If this is true and genetic information in abstraction is far from predictive, then I cannot avoid worrying about how the crystal ball image shapes also the ethical discussion about incidental findings in genomic biobank research.

In this discussion, accidentally discovered individual genetic variation is sometimes described as a good that participants have a right to be informed about, in return for the biological material they donate to the biobank.

If Caplan is right and such information typically is not worth the money, how can it be a good that participants have a right to receive such information from the biobank in return for their sample?

Do well-meant ethical arguments sometimes resemble unethical marketing campaigns?

Pär Segerdahl

Approaching future issues - the Ethics Blog

How unspecific is broad consent?

September 13, 2012

In response to an informative article on personalized medicine and biobanking in Nature Biotechnology, a recent letter to the Editor defends broad consent for biobanking.

The three letter writers emphasize the patient and donor perspective:

  • “…patient donors actually express concern that study-specific consent can be burdensome and impede research.”

Given these donors’ desire to give so-called broad consent, I want to highlight two problematic aspects of the distinction between specific and broad consent.

The first is that the word “broad” consent may give rise to the impression that the consent is so general and vague that it cannot be seen as informed consent to anything specific at all. But broad consent is not “broad” in such an absolute sense, akin to vagueness. It is “broad” only in a relative sense: in relation to the historically more prevalent case of consenting to individual research projects.

The distinction between specific and broad consent is a distinction between two ways of being specific. One of these ways of being specific dominated the scene first. It therefore functioned as a linguistic standard. The other way of being specific had to put up with being called “broad.”

Specific consent, then, is specific only in a specific sense: one that is historically conditioned and changeable. It is not the golden standard of exactitude. Consent can therefore be “broad” without being vague.

The second problematic aspect is that when people donate samples to biobanks, the exact nature of the individual research projects that might use their samples is less relevant to them than when they consent to invasive procedures in clinical trials.

The risks are minimal in biobank research. Donors therefore look more to the practical utility of the research than to the research itself. Forcing them to consider the purposes and questions and procedures of individual research projects is forcing them to attend to a level of medical research that is less relevant to them as donors.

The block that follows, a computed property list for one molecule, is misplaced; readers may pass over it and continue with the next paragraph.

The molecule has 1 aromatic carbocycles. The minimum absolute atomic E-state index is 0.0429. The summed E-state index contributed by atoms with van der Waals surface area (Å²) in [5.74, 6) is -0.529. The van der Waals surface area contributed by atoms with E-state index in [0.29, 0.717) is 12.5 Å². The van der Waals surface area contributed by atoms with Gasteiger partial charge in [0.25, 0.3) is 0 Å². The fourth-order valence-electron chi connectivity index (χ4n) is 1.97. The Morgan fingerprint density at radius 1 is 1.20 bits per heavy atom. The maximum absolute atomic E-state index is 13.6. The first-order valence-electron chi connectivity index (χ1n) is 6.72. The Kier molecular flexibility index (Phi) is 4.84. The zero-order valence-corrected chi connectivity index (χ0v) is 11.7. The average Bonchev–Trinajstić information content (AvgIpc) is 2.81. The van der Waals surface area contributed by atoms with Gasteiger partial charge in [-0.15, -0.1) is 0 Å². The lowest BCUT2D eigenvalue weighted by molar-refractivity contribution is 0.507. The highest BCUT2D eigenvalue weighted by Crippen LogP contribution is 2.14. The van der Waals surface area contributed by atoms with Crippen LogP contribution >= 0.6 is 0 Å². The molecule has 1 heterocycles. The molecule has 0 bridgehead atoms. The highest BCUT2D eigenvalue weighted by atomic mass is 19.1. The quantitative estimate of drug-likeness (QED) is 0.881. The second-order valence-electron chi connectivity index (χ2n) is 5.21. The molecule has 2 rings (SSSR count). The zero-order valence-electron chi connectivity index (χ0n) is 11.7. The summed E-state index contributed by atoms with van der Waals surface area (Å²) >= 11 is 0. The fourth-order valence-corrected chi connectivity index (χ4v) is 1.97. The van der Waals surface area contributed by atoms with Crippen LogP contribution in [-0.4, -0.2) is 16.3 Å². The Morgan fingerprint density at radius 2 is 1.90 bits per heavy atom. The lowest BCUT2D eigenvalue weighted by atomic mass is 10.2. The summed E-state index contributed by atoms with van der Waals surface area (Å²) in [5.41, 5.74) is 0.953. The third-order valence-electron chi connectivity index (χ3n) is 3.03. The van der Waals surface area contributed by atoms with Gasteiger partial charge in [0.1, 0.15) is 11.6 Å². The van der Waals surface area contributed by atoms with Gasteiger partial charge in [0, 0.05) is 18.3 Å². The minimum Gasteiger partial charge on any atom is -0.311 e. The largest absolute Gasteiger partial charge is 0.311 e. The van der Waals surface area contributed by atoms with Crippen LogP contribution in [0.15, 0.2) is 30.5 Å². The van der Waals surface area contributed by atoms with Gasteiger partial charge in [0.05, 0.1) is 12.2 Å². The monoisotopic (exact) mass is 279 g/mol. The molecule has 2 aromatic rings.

In short, a historically and linguistically insensitive demand for “specific consent” in biobanking may hinder donors from giving the kind of specific consent they authentically want to give in this new but more and more prevalent context.

Pär Segerdahl

Minding our language - the Ethics Blog

Collection of papers brings out neglected aspect of ethics

April 26, 2012

If you wrestle with ethical and legal difficulties associated with genetic science, a recent virtual issue of the Hastings Center Report could be good to think with.

The issue collects earlier material on ethics and genetics. There are pieces about the perils of genetic-specific legislation; about the difficulties of understanding behavioral genetics; about the prospects of personalized medicine; about the meaning of transhumanism; and much else.

Reading the virtual collection, it strikes me that our ethical difficulties surprisingly seldom are of a purely evaluative kind, or about what is morally right or wrong, or about what we ethically should or should not do.

Our ethical challenges are more typically about thinking well; about understanding complex facts properly; about avoiding tempting oversimplifications in our descriptions of reality.

In short, our ethical challenges are very much about facing reality well.

The philosopher Bernard Williams spoke of thick ethical concepts: notions like “courage” that seem to have both evaluative and descriptive content.

I am inclined to say that ethics is “thick” in this sense. Ethics is more often than not about describing reality justly. Ethical challenges are surprisingly often about coming to terms with oversimplified descriptions that prompt premature normative conclusions.

Just consider these two tempting oversimplifications of genetics, which produce an abundance of normative and political conclusions:

  1. The mistaken assumption that if the main source of variation is not genetic, it will be fairly easy to make environmental interventions.
  2. The mistaken assumption that if the primary source of variation is genetic, environmental interventions will be useless.

These assumptions are discussed in Erik Parens’ paper about why talking about behavioral genetics is important and difficult (on page 13).

Even though it is not its purpose, the virtual collection of papers on genetics makes it conspicuous how often our ethical challenges are of a descriptive kind.

Pär Segerdahl

We recommend readings - the Ethics Blog

Introspective genomics and the significance of one

March 28, 2012

As a philosopher, I am familiar with the image of the solitary thinker who studies the human mind though introspective study of his own. A recent article in the journal Cell reminds me of that image, but in unexpected “genomic” guise.

To achieve statistical significance, medical researchers typically engage large numbers of research subjects. The paper in Cell, however, has only one research subject: the lead author of the paper, Michael Snyder.